Care Homes (New Entrants)

Robert Burns – in the Scottish Parliament at 2:30 pm on 27 February 2003.

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Photo of Margaret Smith Margaret Smith Liberal Democrat 2:30, 27 February 2003

To ask the Scottish Executive what action it is taking to ensure that care homes for elderly people do not refuse new entrants. (S1O-6554)

Photo of Frank McAveety Frank McAveety Labour

The Scottish Executive and the Convention of Scottish Local Authorities have made an offer of almost £80 million to the independent care home sector to increase care home fees for older people from 1 April. The offer implements the recommendations of the national review group and has been accepted by the Church of Scotland and the Salvation Army, although we await a formal response from the private sector. Those significant extra resources will bring about a stable future for the care home sector and a choice of good-quality care home services for Scotland's older people.

Photo of Margaret Smith Margaret Smith Liberal Democrat

Does the minister acknowledge that there is considerable concern about aspects of the care home sector? Although voluntary sector organisations have accepted the offer of £406 a week, the private care home sector has not. Will the minister give us an idea of when we can expect a conclusion to the on-going negotiations? Does he agree that, as press reports have said, the Executive has adopted a take-it-or-leave-it stance?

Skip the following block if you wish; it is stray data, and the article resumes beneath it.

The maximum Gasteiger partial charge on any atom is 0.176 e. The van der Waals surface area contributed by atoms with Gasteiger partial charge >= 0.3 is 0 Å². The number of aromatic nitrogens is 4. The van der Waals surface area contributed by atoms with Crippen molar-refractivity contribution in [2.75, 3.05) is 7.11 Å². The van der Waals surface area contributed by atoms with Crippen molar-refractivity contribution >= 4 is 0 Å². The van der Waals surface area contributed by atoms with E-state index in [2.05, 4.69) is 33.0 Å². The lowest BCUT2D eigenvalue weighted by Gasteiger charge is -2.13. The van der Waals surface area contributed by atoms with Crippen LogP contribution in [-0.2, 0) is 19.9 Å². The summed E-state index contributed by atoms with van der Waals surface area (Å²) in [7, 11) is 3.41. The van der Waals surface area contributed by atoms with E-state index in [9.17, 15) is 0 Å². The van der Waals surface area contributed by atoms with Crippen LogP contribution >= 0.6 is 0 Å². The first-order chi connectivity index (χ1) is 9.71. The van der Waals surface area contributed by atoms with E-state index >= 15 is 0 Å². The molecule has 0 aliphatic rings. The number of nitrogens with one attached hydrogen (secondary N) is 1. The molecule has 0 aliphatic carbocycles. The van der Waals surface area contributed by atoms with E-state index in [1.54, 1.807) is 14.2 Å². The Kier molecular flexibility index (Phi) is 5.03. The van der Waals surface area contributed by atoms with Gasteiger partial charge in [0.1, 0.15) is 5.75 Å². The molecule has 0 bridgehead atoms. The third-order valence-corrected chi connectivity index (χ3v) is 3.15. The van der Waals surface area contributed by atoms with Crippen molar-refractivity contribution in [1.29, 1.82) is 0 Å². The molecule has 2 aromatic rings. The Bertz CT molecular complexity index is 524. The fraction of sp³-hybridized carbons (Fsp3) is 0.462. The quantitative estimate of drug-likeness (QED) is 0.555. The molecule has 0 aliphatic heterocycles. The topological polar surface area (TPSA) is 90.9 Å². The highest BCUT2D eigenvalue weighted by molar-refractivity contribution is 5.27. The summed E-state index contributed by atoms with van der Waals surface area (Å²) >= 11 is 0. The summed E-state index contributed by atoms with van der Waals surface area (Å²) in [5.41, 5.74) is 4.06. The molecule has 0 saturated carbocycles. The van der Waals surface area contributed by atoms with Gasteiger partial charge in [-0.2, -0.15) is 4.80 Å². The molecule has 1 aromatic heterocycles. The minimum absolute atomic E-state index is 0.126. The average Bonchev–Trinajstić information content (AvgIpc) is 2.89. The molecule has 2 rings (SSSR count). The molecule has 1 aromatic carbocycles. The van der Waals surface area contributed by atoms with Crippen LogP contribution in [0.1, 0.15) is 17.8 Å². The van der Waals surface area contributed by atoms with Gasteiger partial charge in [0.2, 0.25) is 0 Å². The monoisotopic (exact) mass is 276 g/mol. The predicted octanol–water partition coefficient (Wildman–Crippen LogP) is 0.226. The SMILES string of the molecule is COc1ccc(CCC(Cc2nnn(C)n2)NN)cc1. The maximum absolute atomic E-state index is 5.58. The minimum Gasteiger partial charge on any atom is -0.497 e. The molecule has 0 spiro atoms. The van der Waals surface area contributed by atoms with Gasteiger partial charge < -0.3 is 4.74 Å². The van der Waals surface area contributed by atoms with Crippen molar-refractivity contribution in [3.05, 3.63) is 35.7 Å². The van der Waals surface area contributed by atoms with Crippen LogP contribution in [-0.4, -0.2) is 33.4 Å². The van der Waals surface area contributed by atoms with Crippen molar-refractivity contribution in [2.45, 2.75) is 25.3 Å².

Photo of Frank McAveety Frank McAveety Labour

We made it clear that we wanted to adopt the principle to which all the participants in the national review group, which included representatives of the independent care home sector, signed up. The independent sector is currently consulting its members. It would not be appropriate to issue threats to withdraw new places that should be allocated. We have made a substantial offer—a 20 per cent increase for nursing care homes—and there has been a 30 per cent increase since we began considering the issue. That is a substantial contribution.

We recognise that there are broad issues about capacity and other aspects of the care home sector. We have been enlightened enough to want to engage in that discussion. However, we have made a fair and reasonable offer, which we believe private care home owners should accept.

Photo of John Home Robertson John Home Robertson Labour

I have already raised with the minister the subject of the uncertainty about the future of Cockenzie House nursing home. Will he acknowledge the concerns of residents and their relatives—and of staff—that the future of the nursing home seems uncertain? Can he assure the chamber that public authorities have the powers and resources to intervene to ensure that the vital work of a nursing home is not interrupted and that patients who need care are admitted?

Photo of Frank McAveety Frank McAveety Labour

I acknowledge John Home Robertson's contribution on this matter. As the constituency member, he has pressed me on a number of occasions to ensure that we can assist in the process. The local authority provider is identifying the ways in which it can address the needs of Cockenzie House in particular. I recognise that any move from a residential or nursing care home is traumatic for individuals who live in that home. The local planning agreement between the health board and the local authority will try to address that issue. I know that the member has raised these issues before and I would be happy to meet him to discuss them if he feels that that would be appropriate.